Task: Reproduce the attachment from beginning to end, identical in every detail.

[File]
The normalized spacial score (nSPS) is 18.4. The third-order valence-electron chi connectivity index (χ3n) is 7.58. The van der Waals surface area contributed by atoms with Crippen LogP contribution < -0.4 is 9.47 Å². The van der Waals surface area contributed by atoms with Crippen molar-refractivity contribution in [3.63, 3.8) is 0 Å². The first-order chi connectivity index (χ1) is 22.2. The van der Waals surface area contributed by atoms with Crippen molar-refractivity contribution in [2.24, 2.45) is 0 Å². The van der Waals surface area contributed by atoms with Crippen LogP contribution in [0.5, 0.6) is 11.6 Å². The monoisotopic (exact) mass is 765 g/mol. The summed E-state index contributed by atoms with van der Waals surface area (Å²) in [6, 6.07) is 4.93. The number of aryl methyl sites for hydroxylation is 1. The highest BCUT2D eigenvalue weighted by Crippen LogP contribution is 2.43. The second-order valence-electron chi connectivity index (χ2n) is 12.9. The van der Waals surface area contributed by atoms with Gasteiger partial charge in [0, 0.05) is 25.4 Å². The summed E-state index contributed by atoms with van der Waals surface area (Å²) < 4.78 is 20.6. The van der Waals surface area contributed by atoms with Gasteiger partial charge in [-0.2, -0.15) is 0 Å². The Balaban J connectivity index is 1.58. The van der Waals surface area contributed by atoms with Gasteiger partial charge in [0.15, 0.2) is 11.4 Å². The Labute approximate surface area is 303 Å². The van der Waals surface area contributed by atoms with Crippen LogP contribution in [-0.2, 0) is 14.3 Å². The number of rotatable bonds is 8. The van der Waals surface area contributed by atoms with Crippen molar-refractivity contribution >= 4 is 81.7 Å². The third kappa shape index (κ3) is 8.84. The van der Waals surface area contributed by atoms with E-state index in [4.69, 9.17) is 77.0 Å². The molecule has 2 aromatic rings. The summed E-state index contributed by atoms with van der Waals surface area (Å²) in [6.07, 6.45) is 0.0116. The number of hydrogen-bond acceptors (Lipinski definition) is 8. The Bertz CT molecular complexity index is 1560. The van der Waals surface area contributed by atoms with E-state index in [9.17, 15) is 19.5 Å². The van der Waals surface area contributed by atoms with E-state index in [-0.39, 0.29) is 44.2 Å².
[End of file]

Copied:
The normalized spacial score (nSPS) is 18.4. The third-order valence-electron chi connectivity index (χ3n) is 7.58. The van der Waals surface area contributed by atoms with Crippen LogP contribution < -0.4 is 9.47 Å². The van der Waals surface area contributed by atoms with Crippen molar-refractivity contribution in [3.63, 3.8) is 0 Å². The first-order chi connectivity index (χ1) is 22.2. The van der Waals surface area contributed by atoms with Crippen molar-refractivity contribution in [2.24, 2.45) is 0 Å². The van der Waals surface area contributed by atoms with Crippen LogP contribution in [0.5, 0.6) is 11.6 Å². The monoisotopic (exact) mass is 765 g/mol. The summed E-state index contributed by atoms with van der Waals surface area (Å²) in [6, 6.07) is 4.93. The number of aryl methyl sites for hydroxylation is 1. The highest BCUT2D eigenvalue weighted by Crippen LogP contribution is 2.43. The second-order valence-electron chi connectivity index (χ2n) is 12.9. The van der Waals surface area contributed by atoms with Gasteiger partial charge in [0, 0.05) is 25.4 Å². The summed E-state index contributed by atoms with van der Waals surface area (Å²) < 4.78 is 20.6. The van der Waals surface area contributed by atoms with Gasteiger partial charge in [-0.2, -0.15) is 0 Å². The Balaban J connectivity index is 1.58. The van der Waals surface area contributed by atoms with Gasteiger partial charge in [0.15, 0.2) is 11.4 Å². The Labute approximate surface area is 303 Å². The van der Waals surface area contributed by atoms with Crippen LogP contribution in [-0.2, 0) is 14.3 Å². The number of rotatable bonds is 8. The van der Waals surface area contributed by atoms with Crippen molar-refractivity contribution >= 4 is 81.7 Å². The third kappa shape index (κ3) is 8.84. The van der Waals surface area contributed by atoms with E-state index in [4.69, 9.17) is 77.0 Å². The molecule has 2 aromatic rings. The summed E-state index contributed by atoms with van der Waals surface area (Å²) in [6.07, 6.45) is 0.0116. The number of hydrogen-bond acceptors (Lipinski definition) is 8. The Bertz CT molecular complexity index is 1560. The van der Waals surface area contributed by atoms with E-state index in [9.17, 15) is 19.5 Å². The van der Waals surface area contributed by atoms with E-state index in [-0.39, 0.29) is 44.2 Å².